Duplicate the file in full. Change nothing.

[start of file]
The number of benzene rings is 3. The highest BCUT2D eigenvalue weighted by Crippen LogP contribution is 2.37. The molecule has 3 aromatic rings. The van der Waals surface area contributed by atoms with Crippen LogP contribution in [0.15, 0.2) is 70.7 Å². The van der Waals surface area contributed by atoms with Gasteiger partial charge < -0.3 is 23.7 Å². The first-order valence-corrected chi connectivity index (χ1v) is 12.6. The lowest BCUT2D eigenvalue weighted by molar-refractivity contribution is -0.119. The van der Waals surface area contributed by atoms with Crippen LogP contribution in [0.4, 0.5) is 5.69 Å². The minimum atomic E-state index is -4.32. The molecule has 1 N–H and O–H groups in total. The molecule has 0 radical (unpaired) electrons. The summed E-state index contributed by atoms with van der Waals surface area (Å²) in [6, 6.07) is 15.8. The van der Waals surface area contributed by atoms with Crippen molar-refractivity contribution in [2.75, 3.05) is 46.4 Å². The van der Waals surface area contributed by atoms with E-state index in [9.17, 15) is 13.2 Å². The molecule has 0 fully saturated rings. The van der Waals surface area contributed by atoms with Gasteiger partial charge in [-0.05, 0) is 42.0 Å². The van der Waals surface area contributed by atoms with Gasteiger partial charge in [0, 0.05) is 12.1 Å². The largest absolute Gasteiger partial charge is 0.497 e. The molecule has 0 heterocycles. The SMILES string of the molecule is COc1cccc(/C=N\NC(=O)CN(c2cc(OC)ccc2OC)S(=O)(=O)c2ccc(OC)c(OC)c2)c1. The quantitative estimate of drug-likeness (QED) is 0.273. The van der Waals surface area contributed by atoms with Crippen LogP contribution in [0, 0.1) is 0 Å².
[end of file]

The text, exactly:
The number of benzene rings is 3. The highest BCUT2D eigenvalue weighted by Crippen LogP contribution is 2.37. The molecule has 3 aromatic rings. The van der Waals surface area contributed by atoms with Crippen LogP contribution in [0.15, 0.2) is 70.7 Å². The van der Waals surface area contributed by atoms with Gasteiger partial charge < -0.3 is 23.7 Å². The first-order valence-corrected chi connectivity index (χ1v) is 12.6. The lowest BCUT2D eigenvalue weighted by molar-refractivity contribution is -0.119. The van der Waals surface area contributed by atoms with Crippen LogP contribution in [0.4, 0.5) is 5.69 Å². The minimum atomic E-state index is -4.32. The molecule has 1 N–H and O–H groups in total. The molecule has 0 radical (unpaired) electrons. The summed E-state index contributed by atoms with van der Waals surface area (Å²) in [6, 6.07) is 15.8. The van der Waals surface area contributed by atoms with Crippen molar-refractivity contribution in [2.75, 3.05) is 46.4 Å². The van der Waals surface area contributed by atoms with E-state index in [9.17, 15) is 13.2 Å². The molecule has 0 fully saturated rings. The van der Waals surface area contributed by atoms with Gasteiger partial charge in [-0.05, 0) is 42.0 Å². The van der Waals surface area contributed by atoms with Gasteiger partial charge in [0, 0.05) is 12.1 Å². The largest absolute Gasteiger partial charge is 0.497 e. The molecule has 0 heterocycles. The SMILES string of the molecule is COc1cccc(/C=N\NC(=O)CN(c2cc(OC)ccc2OC)S(=O)(=O)c2ccc(OC)c(OC)c2)c1. The quantitative estimate of drug-likeness (QED) is 0.273. The van der Waals surface area contributed by atoms with Crippen LogP contribution in [0, 0.1) is 0 Å².